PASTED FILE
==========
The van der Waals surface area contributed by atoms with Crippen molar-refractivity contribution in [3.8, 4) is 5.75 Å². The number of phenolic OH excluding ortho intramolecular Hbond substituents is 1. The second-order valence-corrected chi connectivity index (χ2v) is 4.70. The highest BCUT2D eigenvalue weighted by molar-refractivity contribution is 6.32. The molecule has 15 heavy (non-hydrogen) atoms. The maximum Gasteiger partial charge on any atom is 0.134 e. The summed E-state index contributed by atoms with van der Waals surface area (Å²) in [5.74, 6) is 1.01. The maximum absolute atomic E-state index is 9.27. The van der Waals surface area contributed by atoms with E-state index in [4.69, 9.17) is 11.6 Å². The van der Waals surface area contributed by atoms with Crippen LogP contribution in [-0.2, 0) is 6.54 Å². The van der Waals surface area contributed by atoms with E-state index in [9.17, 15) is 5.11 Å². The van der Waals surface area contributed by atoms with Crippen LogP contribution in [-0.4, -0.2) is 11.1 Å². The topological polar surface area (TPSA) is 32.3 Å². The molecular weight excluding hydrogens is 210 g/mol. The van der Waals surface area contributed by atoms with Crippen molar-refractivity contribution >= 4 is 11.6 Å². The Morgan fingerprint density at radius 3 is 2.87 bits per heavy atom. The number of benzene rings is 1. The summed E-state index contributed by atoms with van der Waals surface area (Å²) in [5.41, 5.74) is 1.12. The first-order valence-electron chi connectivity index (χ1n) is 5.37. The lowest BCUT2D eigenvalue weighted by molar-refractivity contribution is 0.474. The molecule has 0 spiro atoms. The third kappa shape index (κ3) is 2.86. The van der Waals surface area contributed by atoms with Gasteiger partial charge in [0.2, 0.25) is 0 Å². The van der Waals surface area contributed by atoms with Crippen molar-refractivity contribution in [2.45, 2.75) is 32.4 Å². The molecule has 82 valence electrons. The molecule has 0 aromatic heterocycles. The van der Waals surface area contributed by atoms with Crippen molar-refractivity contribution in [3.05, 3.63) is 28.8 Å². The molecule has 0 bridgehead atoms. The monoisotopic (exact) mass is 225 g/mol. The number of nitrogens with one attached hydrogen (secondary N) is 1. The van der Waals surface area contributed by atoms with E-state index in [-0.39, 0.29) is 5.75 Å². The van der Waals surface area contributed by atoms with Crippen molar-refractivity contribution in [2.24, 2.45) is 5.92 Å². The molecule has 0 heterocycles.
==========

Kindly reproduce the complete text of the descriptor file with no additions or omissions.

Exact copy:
The van der Waals surface area contributed by atoms with Crippen molar-refractivity contribution in [3.8, 4) is 5.75 Å². The number of phenolic OH excluding ortho intramolecular Hbond substituents is 1. The second-order valence-corrected chi connectivity index (χ2v) is 4.70. The highest BCUT2D eigenvalue weighted by molar-refractivity contribution is 6.32. The molecule has 15 heavy (non-hydrogen) atoms. The maximum Gasteiger partial charge on any atom is 0.134 e. The summed E-state index contributed by atoms with van der Waals surface area (Å²) in [5.74, 6) is 1.01. The maximum absolute atomic E-state index is 9.27. The van der Waals surface area contributed by atoms with E-state index in [4.69, 9.17) is 11.6 Å². The van der Waals surface area contributed by atoms with Crippen LogP contribution in [-0.2, 0) is 6.54 Å². The van der Waals surface area contributed by atoms with E-state index in [9.17, 15) is 5.11 Å². The van der Waals surface area contributed by atoms with Crippen LogP contribution in [-0.4, -0.2) is 11.1 Å². The topological polar surface area (TPSA) is 32.3 Å². The molecular weight excluding hydrogens is 210 g/mol. The van der Waals surface area contributed by atoms with Crippen molar-refractivity contribution >= 4 is 11.6 Å². The Morgan fingerprint density at radius 3 is 2.87 bits per heavy atom. The number of benzene rings is 1. The summed E-state index contributed by atoms with van der Waals surface area (Å²) in [5.41, 5.74) is 1.12. The first-order valence-electron chi connectivity index (χ1n) is 5.37. The lowest BCUT2D eigenvalue weighted by molar-refractivity contribution is 0.474. The molecule has 0 spiro atoms. The third kappa shape index (κ3) is 2.86. The van der Waals surface area contributed by atoms with Gasteiger partial charge in [0.2, 0.25) is 0 Å². The van der Waals surface area contributed by atoms with Crippen molar-refractivity contribution in [2.45, 2.75) is 32.4 Å². The molecule has 82 valence electrons. The molecule has 0 aromatic heterocycles. The van der Waals surface area contributed by atoms with Crippen molar-refractivity contribution in [3.05, 3.63) is 28.8 Å². The molecule has 0 bridgehead atoms. The monoisotopic (exact) mass is 225 g/mol. The number of nitrogens with one attached hydrogen (secondary N) is 1. The van der Waals surface area contributed by atoms with E-state index in [-0.39, 0.29) is 5.75 Å². The van der Waals surface area contributed by atoms with Crippen molar-refractivity contribution in [2.24, 2.45) is 5.92 Å². The molecule has 0 heterocycles.